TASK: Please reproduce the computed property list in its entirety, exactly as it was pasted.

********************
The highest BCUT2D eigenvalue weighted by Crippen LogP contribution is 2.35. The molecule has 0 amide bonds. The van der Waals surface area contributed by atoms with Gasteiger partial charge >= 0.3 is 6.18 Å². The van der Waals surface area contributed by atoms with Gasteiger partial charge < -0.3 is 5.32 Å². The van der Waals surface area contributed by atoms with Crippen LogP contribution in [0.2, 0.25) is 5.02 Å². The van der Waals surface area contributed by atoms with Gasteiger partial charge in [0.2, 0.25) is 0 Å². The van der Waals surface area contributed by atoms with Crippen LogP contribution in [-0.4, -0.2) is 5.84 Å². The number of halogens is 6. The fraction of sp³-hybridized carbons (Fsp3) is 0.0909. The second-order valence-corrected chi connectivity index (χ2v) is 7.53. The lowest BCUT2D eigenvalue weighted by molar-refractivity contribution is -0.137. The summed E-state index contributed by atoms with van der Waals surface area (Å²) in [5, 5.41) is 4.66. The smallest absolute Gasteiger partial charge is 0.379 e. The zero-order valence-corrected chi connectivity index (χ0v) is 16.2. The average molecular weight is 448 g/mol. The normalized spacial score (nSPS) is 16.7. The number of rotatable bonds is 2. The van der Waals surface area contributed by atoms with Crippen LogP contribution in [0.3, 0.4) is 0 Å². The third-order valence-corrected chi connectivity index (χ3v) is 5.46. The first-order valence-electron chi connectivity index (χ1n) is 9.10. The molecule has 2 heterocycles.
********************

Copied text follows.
The highest BCUT2D eigenvalue weighted by Crippen LogP contribution is 2.35. The molecule has 0 amide bonds. The van der Waals surface area contributed by atoms with Gasteiger partial charge >= 0.3 is 6.18 Å². The van der Waals surface area contributed by atoms with Gasteiger partial charge < -0.3 is 5.32 Å². The van der Waals surface area contributed by atoms with Crippen LogP contribution in [0.2, 0.25) is 5.02 Å². The van der Waals surface area contributed by atoms with Gasteiger partial charge in [0.2, 0.25) is 0 Å². The van der Waals surface area contributed by atoms with Crippen LogP contribution in [-0.4, -0.2) is 5.84 Å². The number of halogens is 6. The fraction of sp³-hybridized carbons (Fsp3) is 0.0909. The second-order valence-corrected chi connectivity index (χ2v) is 7.53. The lowest BCUT2D eigenvalue weighted by molar-refractivity contribution is -0.137. The summed E-state index contributed by atoms with van der Waals surface area (Å²) in [5, 5.41) is 4.66. The smallest absolute Gasteiger partial charge is 0.379 e. The zero-order valence-corrected chi connectivity index (χ0v) is 16.2. The average molecular weight is 448 g/mol. The normalized spacial score (nSPS) is 16.7. The number of rotatable bonds is 2. The van der Waals surface area contributed by atoms with Crippen LogP contribution in [0.3, 0.4) is 0 Å². The third-order valence-corrected chi connectivity index (χ3v) is 5.46. The first-order valence-electron chi connectivity index (χ1n) is 9.10. The molecule has 2 heterocycles.